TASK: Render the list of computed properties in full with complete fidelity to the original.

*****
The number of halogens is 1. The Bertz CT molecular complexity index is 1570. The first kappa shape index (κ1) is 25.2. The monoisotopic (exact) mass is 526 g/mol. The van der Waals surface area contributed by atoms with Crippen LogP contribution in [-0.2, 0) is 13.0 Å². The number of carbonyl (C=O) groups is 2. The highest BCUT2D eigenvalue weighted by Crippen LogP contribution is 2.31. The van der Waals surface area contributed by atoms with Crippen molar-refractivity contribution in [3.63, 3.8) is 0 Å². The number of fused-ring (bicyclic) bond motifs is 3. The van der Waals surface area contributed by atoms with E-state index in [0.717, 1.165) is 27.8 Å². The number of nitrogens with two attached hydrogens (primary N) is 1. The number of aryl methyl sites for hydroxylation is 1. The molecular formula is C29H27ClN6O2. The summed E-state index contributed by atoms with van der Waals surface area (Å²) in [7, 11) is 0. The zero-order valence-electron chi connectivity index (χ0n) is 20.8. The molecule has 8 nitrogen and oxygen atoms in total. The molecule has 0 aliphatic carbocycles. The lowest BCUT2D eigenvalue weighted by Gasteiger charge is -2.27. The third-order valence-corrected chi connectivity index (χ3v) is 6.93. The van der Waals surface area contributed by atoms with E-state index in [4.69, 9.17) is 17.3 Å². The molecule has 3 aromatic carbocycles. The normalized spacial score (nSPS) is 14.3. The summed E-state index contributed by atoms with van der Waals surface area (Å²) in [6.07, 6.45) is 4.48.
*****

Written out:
The number of halogens is 1. The Bertz CT molecular complexity index is 1570. The first kappa shape index (κ1) is 25.2. The monoisotopic (exact) mass is 526 g/mol. The van der Waals surface area contributed by atoms with Crippen LogP contribution in [-0.2, 0) is 13.0 Å². The number of carbonyl (C=O) groups is 2. The highest BCUT2D eigenvalue weighted by Crippen LogP contribution is 2.31. The van der Waals surface area contributed by atoms with Crippen molar-refractivity contribution in [3.63, 3.8) is 0 Å². The number of fused-ring (bicyclic) bond motifs is 3. The van der Waals surface area contributed by atoms with E-state index in [0.717, 1.165) is 27.8 Å². The number of nitrogens with two attached hydrogens (primary N) is 1. The number of aryl methyl sites for hydroxylation is 1. The molecular formula is C29H27ClN6O2. The summed E-state index contributed by atoms with van der Waals surface area (Å²) in [7, 11) is 0. The zero-order valence-electron chi connectivity index (χ0n) is 20.8. The molecule has 8 nitrogen and oxygen atoms in total. The molecule has 0 aliphatic carbocycles. The lowest BCUT2D eigenvalue weighted by Gasteiger charge is -2.27. The third-order valence-corrected chi connectivity index (χ3v) is 6.93. The van der Waals surface area contributed by atoms with E-state index in [4.69, 9.17) is 17.3 Å². The molecule has 3 aromatic carbocycles. The normalized spacial score (nSPS) is 14.3. The summed E-state index contributed by atoms with van der Waals surface area (Å²) in [6.07, 6.45) is 4.48.